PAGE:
• Disciplinary literacy 
      • We focus on the value of ensuring every teachers of every subject understands how to  teach their students how to read, write and communicate effectively within the specific demands of their subject.
    • Reading fluency 
  • We use the HfL Reading Fluency programme to deploy the strategies of modelled expressive reading, echo reading, repeated re-reading, skilled questioning, challenging text selection and modelling comprehension skills as part of our intervention strategy with select students.
    • Intervention 
  • There are a wide range of literacy problems that secondary-age students might have, related to speech, language and communication, phonics, reading fluency, vocabulary and reading comprehension. In addition, students may have wider difficulties, for example, related to eyesight. We seek to ensure interventions are well-matched to reliable data so specific difficulties are tackled.
    • Vocabulary 
  • The move to secondary school will see a greater emphasis on students developing a grasp of the specialised and technical vocabulary needed to access the curriculum in each subject. To do so requires explicit teaching via proven methods such as etymology and the Frayer method.
    • Engagement in a reading culture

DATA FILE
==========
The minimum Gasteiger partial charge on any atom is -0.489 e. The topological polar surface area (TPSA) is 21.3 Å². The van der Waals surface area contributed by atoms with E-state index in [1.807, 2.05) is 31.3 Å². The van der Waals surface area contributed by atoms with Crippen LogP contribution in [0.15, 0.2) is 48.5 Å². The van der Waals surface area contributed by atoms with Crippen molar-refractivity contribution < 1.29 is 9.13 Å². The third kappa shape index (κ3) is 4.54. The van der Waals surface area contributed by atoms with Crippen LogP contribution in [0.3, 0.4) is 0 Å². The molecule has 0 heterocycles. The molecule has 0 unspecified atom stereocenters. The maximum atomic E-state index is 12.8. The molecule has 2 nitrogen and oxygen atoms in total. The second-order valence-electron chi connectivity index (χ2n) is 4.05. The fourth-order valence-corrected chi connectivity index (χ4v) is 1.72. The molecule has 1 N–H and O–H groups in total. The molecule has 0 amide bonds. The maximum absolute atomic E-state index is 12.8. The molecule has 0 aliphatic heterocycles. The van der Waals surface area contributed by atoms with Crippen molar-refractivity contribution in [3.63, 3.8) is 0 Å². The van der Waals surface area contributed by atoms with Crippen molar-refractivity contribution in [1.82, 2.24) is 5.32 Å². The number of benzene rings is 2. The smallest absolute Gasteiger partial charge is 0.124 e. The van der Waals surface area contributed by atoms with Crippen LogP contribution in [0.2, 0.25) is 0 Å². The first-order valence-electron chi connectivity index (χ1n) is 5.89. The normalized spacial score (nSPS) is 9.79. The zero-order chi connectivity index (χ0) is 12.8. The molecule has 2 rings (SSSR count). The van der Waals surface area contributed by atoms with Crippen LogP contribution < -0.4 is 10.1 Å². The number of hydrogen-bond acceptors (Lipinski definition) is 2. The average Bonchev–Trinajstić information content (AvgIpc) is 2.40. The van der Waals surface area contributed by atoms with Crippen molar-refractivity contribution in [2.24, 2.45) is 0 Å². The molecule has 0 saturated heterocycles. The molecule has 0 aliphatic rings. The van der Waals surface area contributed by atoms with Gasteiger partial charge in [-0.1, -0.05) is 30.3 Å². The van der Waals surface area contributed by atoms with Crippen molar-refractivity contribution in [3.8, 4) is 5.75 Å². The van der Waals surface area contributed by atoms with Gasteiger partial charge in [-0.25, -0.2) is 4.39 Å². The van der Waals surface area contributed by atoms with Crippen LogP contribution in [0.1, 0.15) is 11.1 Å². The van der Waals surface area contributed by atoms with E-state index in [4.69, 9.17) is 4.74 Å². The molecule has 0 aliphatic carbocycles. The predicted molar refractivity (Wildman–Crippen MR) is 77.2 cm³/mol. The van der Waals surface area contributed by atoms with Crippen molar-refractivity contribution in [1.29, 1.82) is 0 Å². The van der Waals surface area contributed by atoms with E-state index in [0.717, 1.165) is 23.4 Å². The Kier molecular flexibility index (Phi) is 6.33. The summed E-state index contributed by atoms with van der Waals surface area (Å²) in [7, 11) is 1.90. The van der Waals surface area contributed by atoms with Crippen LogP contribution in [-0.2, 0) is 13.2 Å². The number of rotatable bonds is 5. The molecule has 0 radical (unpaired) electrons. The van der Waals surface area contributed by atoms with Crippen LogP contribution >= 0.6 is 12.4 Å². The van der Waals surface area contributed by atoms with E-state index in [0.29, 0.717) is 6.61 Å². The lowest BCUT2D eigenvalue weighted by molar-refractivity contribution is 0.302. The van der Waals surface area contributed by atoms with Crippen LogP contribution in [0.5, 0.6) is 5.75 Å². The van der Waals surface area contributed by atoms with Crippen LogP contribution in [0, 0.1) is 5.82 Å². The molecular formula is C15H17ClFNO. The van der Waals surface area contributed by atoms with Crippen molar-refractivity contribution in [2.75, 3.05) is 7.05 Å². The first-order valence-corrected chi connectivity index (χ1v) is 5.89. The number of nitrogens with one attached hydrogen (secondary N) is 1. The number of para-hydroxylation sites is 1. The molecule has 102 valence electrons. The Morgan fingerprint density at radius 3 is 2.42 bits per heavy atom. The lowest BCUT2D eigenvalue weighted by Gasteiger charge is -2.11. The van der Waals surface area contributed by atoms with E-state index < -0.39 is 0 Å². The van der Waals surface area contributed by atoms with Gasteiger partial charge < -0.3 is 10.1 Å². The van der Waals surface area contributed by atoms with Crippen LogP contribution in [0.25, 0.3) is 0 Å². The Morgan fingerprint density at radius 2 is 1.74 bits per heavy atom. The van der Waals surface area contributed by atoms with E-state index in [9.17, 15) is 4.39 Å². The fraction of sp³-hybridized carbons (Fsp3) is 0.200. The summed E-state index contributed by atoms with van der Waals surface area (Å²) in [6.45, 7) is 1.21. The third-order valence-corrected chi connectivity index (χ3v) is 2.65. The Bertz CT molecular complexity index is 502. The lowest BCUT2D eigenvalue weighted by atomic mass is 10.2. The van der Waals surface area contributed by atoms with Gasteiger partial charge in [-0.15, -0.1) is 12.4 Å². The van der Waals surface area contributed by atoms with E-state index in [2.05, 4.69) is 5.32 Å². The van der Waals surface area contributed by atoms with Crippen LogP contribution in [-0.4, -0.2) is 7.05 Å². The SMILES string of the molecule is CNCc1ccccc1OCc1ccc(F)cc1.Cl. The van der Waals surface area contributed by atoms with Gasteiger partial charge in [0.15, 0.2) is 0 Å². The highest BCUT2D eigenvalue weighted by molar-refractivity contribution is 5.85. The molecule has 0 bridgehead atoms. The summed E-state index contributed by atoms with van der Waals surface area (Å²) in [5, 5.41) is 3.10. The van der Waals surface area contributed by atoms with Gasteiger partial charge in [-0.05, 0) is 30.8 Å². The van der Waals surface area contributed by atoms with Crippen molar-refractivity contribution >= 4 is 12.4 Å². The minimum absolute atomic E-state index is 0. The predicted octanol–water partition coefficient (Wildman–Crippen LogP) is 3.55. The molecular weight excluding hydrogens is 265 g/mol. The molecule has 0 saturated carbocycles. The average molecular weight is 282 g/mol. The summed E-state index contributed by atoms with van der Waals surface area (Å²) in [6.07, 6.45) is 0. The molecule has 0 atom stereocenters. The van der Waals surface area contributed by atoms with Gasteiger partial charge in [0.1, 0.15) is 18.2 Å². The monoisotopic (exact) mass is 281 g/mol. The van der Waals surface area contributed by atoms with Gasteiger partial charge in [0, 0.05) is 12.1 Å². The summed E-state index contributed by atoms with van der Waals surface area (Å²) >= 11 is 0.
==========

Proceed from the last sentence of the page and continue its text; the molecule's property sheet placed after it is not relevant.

• Whether it is through our literary canon, Accelerated Reader or DEAR (Drop Everything And Read) in Form time, developing a love of reading is an intrinsic part of our ethos and approach at Simon Balle.



Research has long demonstrated the critical role of talk in learning and the need to support students to develop and adapt their spoken language to specific situations while celebrating their own heritage, accent and community. Our oracy curriculum will seek to include a range of opportunities for different kinds of talk linked to four strands of skills:

Cognitive - exploratory talk as pedagogy, a way of thinking and a way of producing better thinking.

Social and emotional - enabling students to ‘find their voice’ which is essential to confidence and future participation.

Physical - developing in aspects of oracy such as tone, pitch, facial expression, gesture, posture and eye contact. 

Linguistic - building on the reading strategy and linked to vocabulary development. 



Writing is the third and final strand of our literacy strategy. It is intrinsically linked to reading and oracy and not only helps students master new material, but it also serves as a method for expression, reflection and building unity and relationships. Our approach is one where we know writing must be taught and not caught with explicit instructions, leaning on meta-cogntive skills, from sentence construction with purpose through to composing essays.